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Response to “The Reality of Pervasive Transcription”

  • Harm van Bakel,

    Affiliation Banting and Best Department of Medical Research and Terrence Donnelly Centre for Cellular and Biomolecular Research, University of Toronto, Toronto, Ontario, Canada

  • Corey Nislow,

    Affiliations Banting and Best Department of Medical Research and Terrence Donnelly Centre for Cellular and Biomolecular Research, University of Toronto, Toronto, Ontario, Canada, Department of Molecular Genetics, University of Toronto, Toronto, Ontario, Canada

  • Benjamin J. Blencowe,

    Affiliations Banting and Best Department of Medical Research and Terrence Donnelly Centre for Cellular and Biomolecular Research, University of Toronto, Toronto, Ontario, Canada, Department of Molecular Genetics, University of Toronto, Toronto, Ontario, Canada

  • Timothy R. Hughes

    Affiliations Banting and Best Department of Medical Research and Terrence Donnelly Centre for Cellular and Biomolecular Research, University of Toronto, Toronto, Ontario, Canada, Department of Molecular Genetics, University of Toronto, Toronto, Ontario, Canada

Clark et al. criticize several aspects of our study [1], and specifically challenge our assertion that the degree of pervasive transcription has previously been overstated. We disagree with much of their reasoning and their interpretation of our work. For example, many of our conclusions are based on overall sequence read distributions, while Clark et al. focus on transcript units and seqfrags (sets of overlapping reads). A key point is that one can derive a robust estimate of the relative amounts of different transcript types without having a complete reconstruction of every single transcript.

In this brief response, we first revisit what is meant by pervasive transcription, and its potential significance. We then discuss the major points raised by Clark et al. in the order presented in their critique. Finally, we demonstrate that conclusions very similar to those of our original study are reached with a dataset with far greater read depth, obtained by strand-specific sequencing of rRNA-depleted total RNA from a single cell type.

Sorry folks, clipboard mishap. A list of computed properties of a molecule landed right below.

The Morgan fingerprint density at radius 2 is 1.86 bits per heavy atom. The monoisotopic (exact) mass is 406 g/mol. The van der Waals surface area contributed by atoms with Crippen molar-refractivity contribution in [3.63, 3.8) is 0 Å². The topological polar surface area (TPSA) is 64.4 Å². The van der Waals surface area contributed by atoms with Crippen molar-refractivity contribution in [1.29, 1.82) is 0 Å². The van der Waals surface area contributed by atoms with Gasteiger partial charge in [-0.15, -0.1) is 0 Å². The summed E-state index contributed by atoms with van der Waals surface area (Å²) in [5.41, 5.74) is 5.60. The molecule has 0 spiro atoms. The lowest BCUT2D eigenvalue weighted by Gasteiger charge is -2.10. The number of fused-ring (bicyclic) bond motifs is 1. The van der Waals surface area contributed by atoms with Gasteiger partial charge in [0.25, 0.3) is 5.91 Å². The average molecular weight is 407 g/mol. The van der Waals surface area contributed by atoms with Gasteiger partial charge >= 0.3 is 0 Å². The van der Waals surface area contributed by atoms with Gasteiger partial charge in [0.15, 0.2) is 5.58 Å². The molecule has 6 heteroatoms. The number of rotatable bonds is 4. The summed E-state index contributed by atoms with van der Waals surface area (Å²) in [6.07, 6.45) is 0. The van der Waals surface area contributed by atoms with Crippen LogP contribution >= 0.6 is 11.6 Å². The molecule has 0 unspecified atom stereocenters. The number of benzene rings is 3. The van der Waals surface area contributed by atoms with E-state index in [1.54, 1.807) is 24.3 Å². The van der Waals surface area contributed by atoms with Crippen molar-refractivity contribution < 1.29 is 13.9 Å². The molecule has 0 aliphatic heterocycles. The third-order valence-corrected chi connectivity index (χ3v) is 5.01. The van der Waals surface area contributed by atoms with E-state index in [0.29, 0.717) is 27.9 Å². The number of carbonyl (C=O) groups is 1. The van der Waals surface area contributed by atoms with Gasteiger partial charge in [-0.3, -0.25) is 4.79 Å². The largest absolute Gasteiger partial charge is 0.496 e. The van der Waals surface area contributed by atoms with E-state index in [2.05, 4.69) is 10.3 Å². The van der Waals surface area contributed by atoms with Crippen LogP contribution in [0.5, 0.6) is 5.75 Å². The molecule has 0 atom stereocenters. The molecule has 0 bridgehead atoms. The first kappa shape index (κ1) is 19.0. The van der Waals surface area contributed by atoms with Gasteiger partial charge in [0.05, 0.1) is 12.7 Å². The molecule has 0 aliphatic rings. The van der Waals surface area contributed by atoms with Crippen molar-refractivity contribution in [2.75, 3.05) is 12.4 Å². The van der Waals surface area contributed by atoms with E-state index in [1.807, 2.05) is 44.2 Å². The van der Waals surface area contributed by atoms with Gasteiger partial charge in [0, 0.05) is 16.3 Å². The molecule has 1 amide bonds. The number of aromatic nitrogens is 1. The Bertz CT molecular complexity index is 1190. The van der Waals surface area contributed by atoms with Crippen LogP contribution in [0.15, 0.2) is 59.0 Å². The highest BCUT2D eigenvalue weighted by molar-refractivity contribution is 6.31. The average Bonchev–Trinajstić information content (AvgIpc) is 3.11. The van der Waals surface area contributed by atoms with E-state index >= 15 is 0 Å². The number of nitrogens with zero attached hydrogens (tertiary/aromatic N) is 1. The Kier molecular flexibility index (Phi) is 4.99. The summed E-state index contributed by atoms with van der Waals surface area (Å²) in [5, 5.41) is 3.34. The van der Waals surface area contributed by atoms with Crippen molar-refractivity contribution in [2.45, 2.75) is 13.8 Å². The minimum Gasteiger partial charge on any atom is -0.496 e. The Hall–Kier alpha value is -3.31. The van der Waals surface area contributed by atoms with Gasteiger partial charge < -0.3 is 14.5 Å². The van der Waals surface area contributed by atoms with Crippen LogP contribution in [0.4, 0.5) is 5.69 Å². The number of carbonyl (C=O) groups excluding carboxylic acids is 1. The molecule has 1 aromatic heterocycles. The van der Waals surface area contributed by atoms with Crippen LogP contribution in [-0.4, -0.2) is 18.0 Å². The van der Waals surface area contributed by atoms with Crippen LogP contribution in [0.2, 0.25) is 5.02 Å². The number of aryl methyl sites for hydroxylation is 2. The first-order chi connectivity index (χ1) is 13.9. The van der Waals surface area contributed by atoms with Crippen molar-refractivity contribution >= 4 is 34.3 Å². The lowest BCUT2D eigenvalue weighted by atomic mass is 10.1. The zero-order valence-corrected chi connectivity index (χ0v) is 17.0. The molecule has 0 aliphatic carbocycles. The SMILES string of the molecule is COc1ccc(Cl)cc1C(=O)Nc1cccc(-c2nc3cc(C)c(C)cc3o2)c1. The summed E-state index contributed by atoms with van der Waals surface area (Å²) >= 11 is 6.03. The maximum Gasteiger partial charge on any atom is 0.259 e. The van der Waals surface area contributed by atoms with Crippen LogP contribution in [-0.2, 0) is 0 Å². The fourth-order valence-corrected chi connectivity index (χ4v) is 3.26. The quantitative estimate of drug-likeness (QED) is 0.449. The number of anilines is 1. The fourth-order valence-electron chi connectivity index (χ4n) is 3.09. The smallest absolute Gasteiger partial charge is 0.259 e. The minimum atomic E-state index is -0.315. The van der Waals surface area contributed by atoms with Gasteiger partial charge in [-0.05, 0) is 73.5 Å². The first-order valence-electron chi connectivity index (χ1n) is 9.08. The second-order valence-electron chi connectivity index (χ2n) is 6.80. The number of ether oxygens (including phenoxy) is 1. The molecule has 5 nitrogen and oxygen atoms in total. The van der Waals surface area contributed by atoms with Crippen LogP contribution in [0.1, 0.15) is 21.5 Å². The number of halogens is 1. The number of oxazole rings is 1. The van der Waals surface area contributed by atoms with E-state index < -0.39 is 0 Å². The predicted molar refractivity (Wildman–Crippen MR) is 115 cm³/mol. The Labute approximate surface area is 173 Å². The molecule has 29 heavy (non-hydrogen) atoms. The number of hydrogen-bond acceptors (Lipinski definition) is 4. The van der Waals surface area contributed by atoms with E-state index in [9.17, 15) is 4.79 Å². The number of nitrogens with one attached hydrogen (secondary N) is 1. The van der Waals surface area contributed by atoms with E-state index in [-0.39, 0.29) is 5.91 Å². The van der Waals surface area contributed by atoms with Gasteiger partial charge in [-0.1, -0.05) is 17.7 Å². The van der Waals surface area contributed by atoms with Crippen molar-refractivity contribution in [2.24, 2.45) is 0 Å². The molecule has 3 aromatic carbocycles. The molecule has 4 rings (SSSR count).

The Meaning of “Pervasive”, and the Importance of Transcript Abundance

Clark et al. define pervasive transcription of a genome to mean “that the majority of its bases are associated with at least one primary transcript”, which is the same definition used in the ENCODE 1% paper [2]. We believe that this specific claim is not contested, nor is it particularly interesting. First, it has long been assumed that roughly half of the human genome comprises introns [3]. Second, the mechanisms that control the positions of initiation and termination of Pol II transcription, as well as RNA processing, are imperfect, such that low-level background transcripts from both physiologically relevant and non-canonical sites arise [4][6]. Blockage of surveillance mechanisms that normally degrade such “cryptic” transcripts greatly increases their abundance [7],[8].

We acknowledge that the phrase quoted by Clark et al. in our Author Summary should have read “stably transcribed”, or some equivalent, rather than simply “transcribed”. But this does not change the fact that we strongly disagree with the fundamental argument put forward by Clark et al., which is that the genomic area corresponding to transcripts is more important than their relative abundance. This viewpoint makes little sense to us. Given the various sources of extraneous sequence reads, both biological and laboratory-derived (see below), it is expected that with sufficient sequencing depth the entire genome would eventually be encompassed by reads. Our statement that “the genome is not as not as pervasively transcribed as previously reported” stems from the fact that our observations relate to the relative quantity of material detected.

Of course, some rare transcripts (and/or rare transcription) are functional, and low-level transcription may also provide a pool of material for evolutionary tinkering. But given that known mechanisms—in particular, imperfections in termination (see below)—can explain the presence of low-level random (and many non-random) transcripts, we believe the burden of proof is to show that such transcripts are indeed functional, rather than to disprove their putative functionality.

Contradiction of Previous Reports